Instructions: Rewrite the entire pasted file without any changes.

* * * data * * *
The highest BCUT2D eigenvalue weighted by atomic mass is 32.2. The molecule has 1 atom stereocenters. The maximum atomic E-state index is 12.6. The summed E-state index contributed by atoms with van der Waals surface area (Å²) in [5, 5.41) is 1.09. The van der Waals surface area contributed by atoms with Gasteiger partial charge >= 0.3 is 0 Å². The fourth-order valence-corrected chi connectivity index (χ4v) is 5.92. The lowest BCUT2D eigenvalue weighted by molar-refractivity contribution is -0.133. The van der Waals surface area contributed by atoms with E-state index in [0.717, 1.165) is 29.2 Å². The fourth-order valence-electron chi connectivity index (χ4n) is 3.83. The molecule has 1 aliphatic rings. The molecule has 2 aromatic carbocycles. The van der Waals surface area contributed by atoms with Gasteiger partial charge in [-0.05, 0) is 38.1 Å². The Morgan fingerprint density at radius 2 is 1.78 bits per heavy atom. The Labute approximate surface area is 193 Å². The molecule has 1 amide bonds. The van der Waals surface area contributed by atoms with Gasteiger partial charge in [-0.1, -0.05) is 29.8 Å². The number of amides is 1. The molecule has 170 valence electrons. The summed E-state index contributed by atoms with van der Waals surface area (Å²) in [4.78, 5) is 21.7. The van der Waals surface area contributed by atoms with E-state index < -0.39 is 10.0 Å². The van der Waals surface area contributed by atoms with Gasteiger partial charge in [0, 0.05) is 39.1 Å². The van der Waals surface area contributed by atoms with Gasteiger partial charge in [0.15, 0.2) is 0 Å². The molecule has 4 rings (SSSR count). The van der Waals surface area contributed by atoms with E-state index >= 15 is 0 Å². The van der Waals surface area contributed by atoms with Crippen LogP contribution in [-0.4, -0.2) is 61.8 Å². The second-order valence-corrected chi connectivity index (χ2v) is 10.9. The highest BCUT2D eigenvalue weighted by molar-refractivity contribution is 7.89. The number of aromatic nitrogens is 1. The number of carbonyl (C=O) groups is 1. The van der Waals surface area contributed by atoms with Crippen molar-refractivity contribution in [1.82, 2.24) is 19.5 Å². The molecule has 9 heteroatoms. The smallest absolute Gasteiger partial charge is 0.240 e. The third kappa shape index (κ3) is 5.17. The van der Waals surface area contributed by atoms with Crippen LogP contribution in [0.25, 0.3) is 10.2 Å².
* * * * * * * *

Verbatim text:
The highest BCUT2D eigenvalue weighted by atomic mass is 32.2. The molecule has 1 atom stereocenters. The maximum atomic E-state index is 12.6. The summed E-state index contributed by atoms with van der Waals surface area (Å²) in [5, 5.41) is 1.09. The van der Waals surface area contributed by atoms with Gasteiger partial charge >= 0.3 is 0 Å². The fourth-order valence-corrected chi connectivity index (χ4v) is 5.92. The lowest BCUT2D eigenvalue weighted by molar-refractivity contribution is -0.133. The van der Waals surface area contributed by atoms with E-state index in [0.717, 1.165) is 29.2 Å². The fourth-order valence-electron chi connectivity index (χ4n) is 3.83. The molecule has 1 aliphatic rings. The molecule has 2 aromatic carbocycles. The van der Waals surface area contributed by atoms with Gasteiger partial charge in [-0.05, 0) is 38.1 Å². The Morgan fingerprint density at radius 2 is 1.78 bits per heavy atom. The Labute approximate surface area is 193 Å². The molecule has 1 amide bonds. The van der Waals surface area contributed by atoms with Gasteiger partial charge in [-0.1, -0.05) is 29.8 Å². The number of amides is 1. The molecule has 170 valence electrons. The summed E-state index contributed by atoms with van der Waals surface area (Å²) in [4.78, 5) is 21.7. The van der Waals surface area contributed by atoms with E-state index < -0.39 is 10.0 Å². The van der Waals surface area contributed by atoms with Gasteiger partial charge in [0, 0.05) is 39.1 Å². The van der Waals surface area contributed by atoms with Gasteiger partial charge in [0.15, 0.2) is 0 Å². The molecule has 4 rings (SSSR count). The van der Waals surface area contributed by atoms with E-state index >= 15 is 0 Å². The van der Waals surface area contributed by atoms with Crippen LogP contribution in [-0.4, -0.2) is 61.8 Å². The second-order valence-corrected chi connectivity index (χ2v) is 10.9. The highest BCUT2D eigenvalue weighted by molar-refractivity contribution is 7.89. The number of aromatic nitrogens is 1. The number of carbonyl (C=O) groups is 1. The van der Waals surface area contributed by atoms with Crippen molar-refractivity contribution in [1.82, 2.24) is 19.5 Å². The molecule has 9 heteroatoms. The smallest absolute Gasteiger partial charge is 0.240 e. The third kappa shape index (κ3) is 5.17. The van der Waals surface area contributed by atoms with Crippen LogP contribution in [0.25, 0.3) is 10.2 Å².